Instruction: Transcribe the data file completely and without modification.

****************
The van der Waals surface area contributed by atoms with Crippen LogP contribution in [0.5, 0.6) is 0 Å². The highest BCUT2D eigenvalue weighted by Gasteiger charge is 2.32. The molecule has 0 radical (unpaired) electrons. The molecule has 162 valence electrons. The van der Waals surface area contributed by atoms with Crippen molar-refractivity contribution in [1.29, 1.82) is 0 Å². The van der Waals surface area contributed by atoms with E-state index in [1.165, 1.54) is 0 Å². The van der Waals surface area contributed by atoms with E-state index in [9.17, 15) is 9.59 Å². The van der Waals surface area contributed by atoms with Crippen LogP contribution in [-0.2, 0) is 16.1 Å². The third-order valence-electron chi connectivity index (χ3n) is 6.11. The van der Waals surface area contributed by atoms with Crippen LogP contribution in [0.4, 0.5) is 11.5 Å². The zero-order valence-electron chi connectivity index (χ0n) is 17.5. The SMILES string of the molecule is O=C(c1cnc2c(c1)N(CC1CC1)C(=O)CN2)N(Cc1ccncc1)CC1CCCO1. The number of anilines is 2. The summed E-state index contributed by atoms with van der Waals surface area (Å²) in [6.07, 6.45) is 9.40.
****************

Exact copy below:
The van der Waals surface area contributed by atoms with Crippen LogP contribution in [0.5, 0.6) is 0 Å². The highest BCUT2D eigenvalue weighted by Gasteiger charge is 2.32. The molecule has 0 radical (unpaired) electrons. The molecule has 162 valence electrons. The van der Waals surface area contributed by atoms with Crippen molar-refractivity contribution in [1.29, 1.82) is 0 Å². The van der Waals surface area contributed by atoms with E-state index in [1.165, 1.54) is 0 Å². The van der Waals surface area contributed by atoms with E-state index in [9.17, 15) is 9.59 Å². The van der Waals surface area contributed by atoms with Crippen LogP contribution in [-0.2, 0) is 16.1 Å². The third-order valence-electron chi connectivity index (χ3n) is 6.11. The van der Waals surface area contributed by atoms with Crippen LogP contribution in [0.4, 0.5) is 11.5 Å². The zero-order valence-electron chi connectivity index (χ0n) is 17.5. The SMILES string of the molecule is O=C(c1cnc2c(c1)N(CC1CC1)C(=O)CN2)N(Cc1ccncc1)CC1CCCO1. The number of anilines is 2. The summed E-state index contributed by atoms with van der Waals surface area (Å²) in [6.07, 6.45) is 9.40.